Banker compensation is out of tune with the public sentiment towards banks and their role in the financial crisis, former US Treasury Secretary Henry Paulson told CNBC in an interview.
The government poured hundreds of billions of taxpayer dollars into financial institutions to keep them afloat during the worst financial crisis since World War II, but this was done for the people who would have had to endure an even worse crisis had the whole system collapsed on them, Paulson said.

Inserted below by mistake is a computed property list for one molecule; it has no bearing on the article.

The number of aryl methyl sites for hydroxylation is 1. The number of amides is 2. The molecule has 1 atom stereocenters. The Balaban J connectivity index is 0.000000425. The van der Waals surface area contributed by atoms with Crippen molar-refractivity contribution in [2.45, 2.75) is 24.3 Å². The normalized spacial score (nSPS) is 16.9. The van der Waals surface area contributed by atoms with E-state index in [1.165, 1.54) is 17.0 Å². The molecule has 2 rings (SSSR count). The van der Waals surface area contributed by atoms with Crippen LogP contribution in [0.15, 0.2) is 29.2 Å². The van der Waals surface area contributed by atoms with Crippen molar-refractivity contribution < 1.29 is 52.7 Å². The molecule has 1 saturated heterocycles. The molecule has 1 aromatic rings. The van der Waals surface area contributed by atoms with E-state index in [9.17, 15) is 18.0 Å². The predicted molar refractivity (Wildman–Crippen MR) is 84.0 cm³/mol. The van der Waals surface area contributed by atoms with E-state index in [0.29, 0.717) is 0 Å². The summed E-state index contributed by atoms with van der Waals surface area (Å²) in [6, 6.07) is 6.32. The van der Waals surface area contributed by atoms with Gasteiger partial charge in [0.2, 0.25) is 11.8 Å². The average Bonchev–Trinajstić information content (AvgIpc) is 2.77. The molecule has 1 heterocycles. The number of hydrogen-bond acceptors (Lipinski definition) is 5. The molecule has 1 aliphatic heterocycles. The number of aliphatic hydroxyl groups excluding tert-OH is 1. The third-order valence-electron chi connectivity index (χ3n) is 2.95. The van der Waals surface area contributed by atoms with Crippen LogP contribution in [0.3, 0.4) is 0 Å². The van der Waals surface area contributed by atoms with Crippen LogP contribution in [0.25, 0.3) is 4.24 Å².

Paulson has a new book on the crisis called “On the Brink: Inside the Race to Stop the Collapse of the Global Financial System.”
“What I say in the book is that when I ran with Goldman Sachs, even during benign times, I had felt the compensation in the industry seemed out of whack, and I would occasionally go off in partners meetings and say something to the effect, ‘I hope you guys all understand,’ and remind them, ‘people don’t like you. Very few people do,'” Paulson told CNBC.